(Pynchon Gate and meta-index+bucket pool architecture)
This work is very relevant to Bitcoin: as the Pynchon Gate work progressed, Len became increasingly focused on finding solutions for Byzantine fault tolerance (aka the Byzantine General problem), which had been a major obstacle for early P2P networks.
In the context of distributed computing, Byzantine Fault Tolerance (BFT) refers to the ability of a network to remain functional in the event that a node is compromised or unreliable. Byzantine failure is one of the biggest problems a secure, decentralized cryptocurrency needs to solve, with no duplicate spending and no need to trust third parties. Satoshi Nakamoto’s most important innovation was the use of a “triple play” accounting system for the blockchain, introduced by David Chaum, to solve this problem.
During the development of Bitcoin from 2008-2010, Len became increasingly active in financial cryptography. He joined the International Association of Financial Cryptography and spoke at the Financial Cryptography and Data Conference, where he also held a committee seat. The latter was founded by Robert Hettinga, a prominent early advocate of digital cash, which was a major topic at the conference.
Satoshi Nakamoto as an academic
Many clues suggest that Satoshi Nakamoto has been working in the academic field throughout the development of Bitcoin, an idea supported by Bitcoin Foundation founder Gavin Andersen, who said.
“I think he’s an academic, maybe a post-doc, maybe a professor, and he just doesn’t want to be noticed”.
Satoshi Nakamoto’s code contributions and comments increase heavily during summer and winter breaks, but taper off in late spring and at the end of the year, when as an academic one should be taking final exams and/or grading.
The following chart shows the frequency of Satoshi Nakamoto’s statements on bitcointalk.org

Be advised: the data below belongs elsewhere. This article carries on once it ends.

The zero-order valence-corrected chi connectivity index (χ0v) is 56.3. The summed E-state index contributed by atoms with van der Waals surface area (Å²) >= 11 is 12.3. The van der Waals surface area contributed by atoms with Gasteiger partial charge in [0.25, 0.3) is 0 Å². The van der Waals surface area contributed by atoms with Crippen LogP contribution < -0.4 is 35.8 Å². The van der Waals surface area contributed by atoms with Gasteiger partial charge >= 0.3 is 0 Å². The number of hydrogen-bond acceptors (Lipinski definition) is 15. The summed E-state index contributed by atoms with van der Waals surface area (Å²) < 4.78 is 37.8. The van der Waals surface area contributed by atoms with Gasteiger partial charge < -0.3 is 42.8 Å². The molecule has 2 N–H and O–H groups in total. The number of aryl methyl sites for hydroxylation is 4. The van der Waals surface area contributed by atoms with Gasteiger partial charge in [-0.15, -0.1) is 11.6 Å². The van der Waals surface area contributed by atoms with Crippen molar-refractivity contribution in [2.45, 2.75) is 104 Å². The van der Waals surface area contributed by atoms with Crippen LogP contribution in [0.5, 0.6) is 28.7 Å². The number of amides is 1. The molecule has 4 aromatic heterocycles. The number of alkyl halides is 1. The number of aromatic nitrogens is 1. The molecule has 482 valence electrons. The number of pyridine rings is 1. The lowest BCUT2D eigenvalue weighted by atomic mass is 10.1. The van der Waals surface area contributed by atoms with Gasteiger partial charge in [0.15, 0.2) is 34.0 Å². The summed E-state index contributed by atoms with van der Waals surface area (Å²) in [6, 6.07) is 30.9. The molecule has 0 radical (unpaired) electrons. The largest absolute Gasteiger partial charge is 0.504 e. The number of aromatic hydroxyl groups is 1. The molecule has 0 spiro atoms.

The idiosyncratic construction of the Bitcoin code also suggests that Satoshi Nakamoto has an academic background and the quality of the code is considered “smart but sloppy”, eschewing traditional software development practices such as unit testing, but demonstrating top-notch security architecture and an expert understanding of cryptography and economics.
Whoever did this had a deep understanding of cryptography… They’ve read academic papers, they have a keen intellect, and they combine these concepts in a truly new way.
When Dan Kaminsky, a renowned security researcher, first audited Satoshi Nakamoto’s code, he tried to test it from nine different security points, but was surprised to find that Satoshi Nakamoto had already anticipated and patched all of these possible vulnerabilities.
“I came up with a lot of nice bugs, but every time I went to the code, there was a line to fix the problem… I’ve never seen anything like it.”
This may indicate that Satoshi Nakamoto and Kaminsky share a common set of experience and expertise in information security. Coincidentally, Len and Kaminsky co-authored and presented a paper demonstrating methods for attacking public key infrastructures.
In addition, the Bitcoin white paper was published in a format rarely seen on cryptopunk mailing lists: a LaTeX-formatted research paper with academic features such as an abstract, conclusion, and MLA citations. Other proposals on the mailing list, such as Bitgold and b-money, are unstructured blog posts.
Satoshi Nakamoto in Europe
Since COSIC is based in Leuven (Leuven), Len was living in Belgium during the development of Bitcoin. This is important because some facts suggest that Satoshi Nakamoto was in Europe, which was the main focus of the New Yorker’s early investigation.
Satoshi Nakamoto’s writing exhibits British English spelling and word choice features such as “blood difficult,” “flat,” “maths,” grey,” and the dd/mm/yyyy date format. Also, Satoshi Nakamoto uses the euro instead of the pound.
Bitcoin’s Genesis block also includes a headline from The Times that day (“The Times 03/Jan/2009 Chancellor on brink of second bailout for banks”). This headline was specific to the paper edition, which is distributed only in the U.K. and Europe. in 2009, The Times was a top 10 newspaper in Belgium and “is heavily used by academics and researchers due to its wide circulation in libraries and detailed indexing”.
These clues leave us with a paradox: it suggests that Satoshi Nakamoto is European, but the people who have the necessary skills and exposure to the major influences of Bitcoin are likely to be American. Much of the crypto-punk community has gathered through conferences and meetups, which is why there are many people from the United States, especially San Francisco. A person who is going to get the most advanced professional information security and crypto experience is likewise concentrated in the US.
Oddly enough, even though Len is American, he uses the same British English as Satoshi Nakamoto. See the following chart.